Traveling in North-central Arizona for some hiking and some local beers I decided on a few contrasting stops. Sedona for the cosmic foo-foo scene, Flagstaff (read the article) for the mountain college town scene, and Cottonwood (read the article) for small town off-the-beaten track rustic scene.
Sedona Arizona has become a quite famous destination in the Southwest United States owing to its stunning natural beauty. My “cosmic foo-foo” impression comes from experiences at restaurants and shops over the years I have stopped in there. Unsurprisingly, there are a large number of retirees and vacation homes in the area and development has changed the nature of this area quite considerably over the past fifty years.
Even with all of the development, there is alot of open space laced with trails spread throughout the town. For this visit, I decided to do a loop starting in West Sedona in an area called Carroll Canyon. This is a hilly area where there are several interconnected trails. The hilliness screens much of the surrounding development so between the interruptions of sightseeing flights overhead you get spurts of a reasonably isolated experience hiking in this area. The hills don’t hinder the many grand views of the dramatic red rock formations that Sedona is famous for.
I accessed the Carroll Canyon trails from the Shelby Road trailhead which is located in a small industrial area South of US highway 89A leading into Sedona from the West. When I visited, the beginning of the trail was obscured by a huge bush so I almost didn’t spot it. Once past the bush though, the trail was easy to follow and fairly well signed.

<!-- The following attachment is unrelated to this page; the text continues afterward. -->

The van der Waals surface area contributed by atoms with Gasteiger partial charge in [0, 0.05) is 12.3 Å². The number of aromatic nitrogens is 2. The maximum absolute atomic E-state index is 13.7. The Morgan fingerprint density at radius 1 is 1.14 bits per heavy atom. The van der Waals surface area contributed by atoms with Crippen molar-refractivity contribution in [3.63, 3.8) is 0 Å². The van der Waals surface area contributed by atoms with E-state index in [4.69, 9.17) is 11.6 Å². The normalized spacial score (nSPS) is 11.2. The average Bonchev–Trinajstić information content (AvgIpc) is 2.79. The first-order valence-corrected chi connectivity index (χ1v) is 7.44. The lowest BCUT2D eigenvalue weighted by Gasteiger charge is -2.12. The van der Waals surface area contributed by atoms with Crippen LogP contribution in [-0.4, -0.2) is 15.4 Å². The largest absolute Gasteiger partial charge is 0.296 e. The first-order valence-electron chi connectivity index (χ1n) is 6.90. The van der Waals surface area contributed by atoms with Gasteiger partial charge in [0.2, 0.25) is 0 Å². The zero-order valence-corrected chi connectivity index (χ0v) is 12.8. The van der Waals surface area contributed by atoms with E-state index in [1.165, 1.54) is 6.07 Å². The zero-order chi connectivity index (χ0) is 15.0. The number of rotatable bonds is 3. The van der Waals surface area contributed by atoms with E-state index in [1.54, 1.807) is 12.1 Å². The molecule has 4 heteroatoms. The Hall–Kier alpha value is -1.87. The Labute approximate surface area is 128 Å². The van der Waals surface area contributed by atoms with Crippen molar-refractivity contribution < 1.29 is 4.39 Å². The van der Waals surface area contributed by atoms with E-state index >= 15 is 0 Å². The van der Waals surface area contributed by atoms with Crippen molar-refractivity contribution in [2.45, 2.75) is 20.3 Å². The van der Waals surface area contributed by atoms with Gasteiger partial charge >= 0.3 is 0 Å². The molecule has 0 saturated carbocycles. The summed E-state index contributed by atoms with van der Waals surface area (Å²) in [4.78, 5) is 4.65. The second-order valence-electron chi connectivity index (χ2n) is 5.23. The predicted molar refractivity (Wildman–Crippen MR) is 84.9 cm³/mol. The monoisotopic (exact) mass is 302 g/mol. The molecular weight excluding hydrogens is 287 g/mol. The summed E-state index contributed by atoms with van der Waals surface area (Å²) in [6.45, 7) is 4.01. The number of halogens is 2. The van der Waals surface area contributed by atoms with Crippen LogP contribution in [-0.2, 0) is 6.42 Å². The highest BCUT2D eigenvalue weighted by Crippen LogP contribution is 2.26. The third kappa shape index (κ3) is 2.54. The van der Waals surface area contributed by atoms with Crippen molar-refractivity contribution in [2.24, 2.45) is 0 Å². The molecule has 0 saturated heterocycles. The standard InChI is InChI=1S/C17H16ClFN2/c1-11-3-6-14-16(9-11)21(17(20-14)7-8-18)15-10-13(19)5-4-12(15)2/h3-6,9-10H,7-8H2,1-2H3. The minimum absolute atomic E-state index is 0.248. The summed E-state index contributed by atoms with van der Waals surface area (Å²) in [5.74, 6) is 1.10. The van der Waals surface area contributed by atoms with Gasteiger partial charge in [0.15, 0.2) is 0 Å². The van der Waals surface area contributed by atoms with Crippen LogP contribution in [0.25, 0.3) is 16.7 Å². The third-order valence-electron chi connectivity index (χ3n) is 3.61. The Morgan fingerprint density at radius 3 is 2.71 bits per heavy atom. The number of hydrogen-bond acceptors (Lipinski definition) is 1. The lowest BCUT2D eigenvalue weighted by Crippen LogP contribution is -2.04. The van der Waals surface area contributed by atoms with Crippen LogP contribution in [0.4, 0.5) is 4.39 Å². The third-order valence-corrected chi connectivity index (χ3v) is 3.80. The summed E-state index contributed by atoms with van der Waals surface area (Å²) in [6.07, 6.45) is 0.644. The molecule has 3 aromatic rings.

The particular combination of trails I connected into a loop made for a hike of about 12 kilometers. There are multiple options for loops and in-and-outs though so a person could probably dream up whatever shorter distance they would like.
Majestic red rock formations are interspersed throughout the community. Out on the trail, there were abundant wildflowers. Be prepared for sun and heat because here isn’t much shade once you are out on the trail.
You may have heard that Sedona was a “power center” for an event called the “harmonic convergence” that was held in 1987. The moon was in the seventh house and Jupiter was aligned with Mars, I think. This is part of my reason for tagging the place with the “cosmic foo-foo” label. A power center is a place where spiritual energy was thought to be particularly strong and a few thousand came to Sedona for the event to meditate and hum together for seven minutes (if you can do that you have plenty of lungs for the hike).
To this day, Sedona is said to be home to more than one vortex. So what is a vortex, anyway? Well, you see them in everyday life. The turbulent flow of water makes vortices. If you have ever seen a whirlpool in a river, flushed a toilet, or watched water going down the drain in the bathtub you have probably seen a vortex.
In Sedona, vortices are said to be created, not by wind or water, but from spiritual energy. There is a tourism niche industry that is established around the existence of these vortices — you can read more about all of this here. The vortices of Sedona are believed to be spiritual locations where the energy is right to facilitate prayer, meditation, and healing. At the very least, they are a great reason for a hike if you ask me. The Cathedral Rock vortex is along the way on the hike I took — it was a great place to have a drink and take in the view.
Following the hike, I went looking for one of Sedona’s three breweries — the Oak Creek Brewing Company — to quench a substantial thirst. This turned out to be a small place tucked away off the beaten track. They had a nice assortment of brew styles and I settled in on a very quaffable Gold Lager, a Gold Medal winner, in the North American Brewers’ Association Competition .
I’m looking forward to exploring a different trail and a different brewery on a future trip.